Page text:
The NEM Foundation’s platform claims the scalability and performance to suit a range of use cases, including financial payments, cryptocurrencies, equity markets and escrow services, using a consensus algorithm called proof-of-importance that provides privileges to participants with the best reputations.
Smart contract platform
EOS is a smart contract platform and decentralised operating system intended for the deployment of industrial-scale applications. It aims to eliminate transaction fees and be highly scalable. R3’s Corda operates smart contracts, within the Java Virtual Machine, and is aimed at financial institutions. Iota is an open source distributed ledger, customised to work with internet of things (IoT) applications providing feeless microtransactions. JP Morgan’s Quorum is Ethereum-based, claiming enterprise scalability and the ability to limit access to transaction history, while providing maximum transparency.
Blockchain as a service
Quorum has recently been selected by Microsoft as the first supported framework for its managed Azure Blockchain Service.
The aim of such managed, blockchain-as-a-service offerings is to avoid self-hosting of blockchain infrastructure, eliminating the need to provision hardware, configure software and set up networking and security components, as well as ease the development of applications on top of one or more frameworks.
The Microsoft Azure Blockchain Service was launched earlier in 2019, on top of earlier releases of a blockchain development kit and workbench. It integrates with Microsoft’s Active Directory and Visual Studio, as well as a range of open source tools.
The Amazon Managed Blockchain was launched in December 2018 and supports both Hyperledger Fabric and Ethereum. Amazon Web Services (AWS) claims it enables the rapid creation of new blockchain networks that can span multiple AWS accounts, that can automatically scale to meet the demands of thousands of applications. It monitors the network and automatically replaces poorly performing nodes assigning processing power and memory flexibly, as would be expected on a managed platform.
The launch of the service means AWS now competes with some of its platform partners, such as ConsenSys’s Kaleido.
The IBM Blockchain Platform, launched in 2017, is based on Hyper Ledger. It can be run on-premise or as a cloud service on a customer-chosen platform and includes a set of security services suited to the requirements of enterprise customers. Oracle also released a blockchain platform based on Hyperledger Fabric in February 2019.
Alongside some of the IT industry’s biggest names, many smaller, niche players are coming to market to serve specialist requirements and applications relating to blockchain.
Gospel Technology is a private permissioned blockchain aimed at safe data sharing. Use cases include human resources systems and pharmaceutical testing. To this end, it provides consensus on reads, as well as writes, ensuring that it is opaque about data, but open about who has accessed it.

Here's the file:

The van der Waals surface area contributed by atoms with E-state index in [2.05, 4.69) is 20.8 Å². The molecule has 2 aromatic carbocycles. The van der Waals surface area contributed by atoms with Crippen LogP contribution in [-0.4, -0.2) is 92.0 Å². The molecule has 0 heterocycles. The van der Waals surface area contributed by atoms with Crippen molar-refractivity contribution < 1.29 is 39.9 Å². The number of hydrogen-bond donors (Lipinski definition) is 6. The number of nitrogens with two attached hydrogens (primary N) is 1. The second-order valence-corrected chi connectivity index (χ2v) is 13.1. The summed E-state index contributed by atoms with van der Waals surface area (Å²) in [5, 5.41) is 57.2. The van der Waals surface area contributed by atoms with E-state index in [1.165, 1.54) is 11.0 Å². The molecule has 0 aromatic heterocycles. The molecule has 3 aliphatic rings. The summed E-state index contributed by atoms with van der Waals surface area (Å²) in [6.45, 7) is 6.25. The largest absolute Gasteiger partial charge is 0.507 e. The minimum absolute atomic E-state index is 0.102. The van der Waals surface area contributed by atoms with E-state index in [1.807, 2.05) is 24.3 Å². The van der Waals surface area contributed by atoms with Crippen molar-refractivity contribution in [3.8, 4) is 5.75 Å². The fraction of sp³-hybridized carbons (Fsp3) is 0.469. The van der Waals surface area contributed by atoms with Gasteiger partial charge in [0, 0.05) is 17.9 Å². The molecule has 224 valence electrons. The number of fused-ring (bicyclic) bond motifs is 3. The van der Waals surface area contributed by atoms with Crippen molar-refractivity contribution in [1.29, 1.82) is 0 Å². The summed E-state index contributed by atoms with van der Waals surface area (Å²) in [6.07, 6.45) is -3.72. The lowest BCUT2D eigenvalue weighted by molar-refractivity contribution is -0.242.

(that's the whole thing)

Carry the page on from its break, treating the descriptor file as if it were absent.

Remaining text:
Because Gospel is focusing on content as much as transactions, the data volumes involved can be high, so network nodes can store a subset of the data relevant to their needs. This also means it can make use of Byzantine fault tolerance, meaning it can continue to operate even if the status of certain nodes is unknown.
Gospel has just launched a version on the Google Cloud Platform, however, customers can use other platforms such as AWS or Azure.
Modum is a Switzerland-based company currently operating mainly in Germany – with global plans. It partners with AWS and SAP. Its offering aims to automate, integrate and digitise supply chains, the initial focus market being pharmaceuticals.
Modum provides an IoT-type device with a data logger to be included with transported goods to monitor environmental conditions, such as temperature and humidity to prove compliance with good distribution practices.
The data collected can be immutably secured in a blockchain and shared with stakeholders to add a layer of trust.
Tomia specialises in fraud prevention, traffic optimisation and roaming insights for mobile carriers. It provides real-time analytics and recently announced a partnership with Microsoft, KPMG and R3 to provide a blockchain-based system to optimise dispute management and help resolve billing and settlement disputes.
Quant Network’s Overledger is a blockchain operating system providing the ability for applications to interact with multiple blockchains.
The need for many-to-many relationships between applications and databases is not new: it was one that had to be addressed in the 1980s and 1990s with the rising use of relational databases. Standards were introduced and the market consolidated. This is what will happen in the world of blockchains. Furthermore, blockchain is not a panacea: it will never suit many applications where central control, extremely high speed or the mass storage of unstructured data are required. Blockchain merely provides another choice in the range of database options available.
Bob Tarzey is a freelance IT analyst.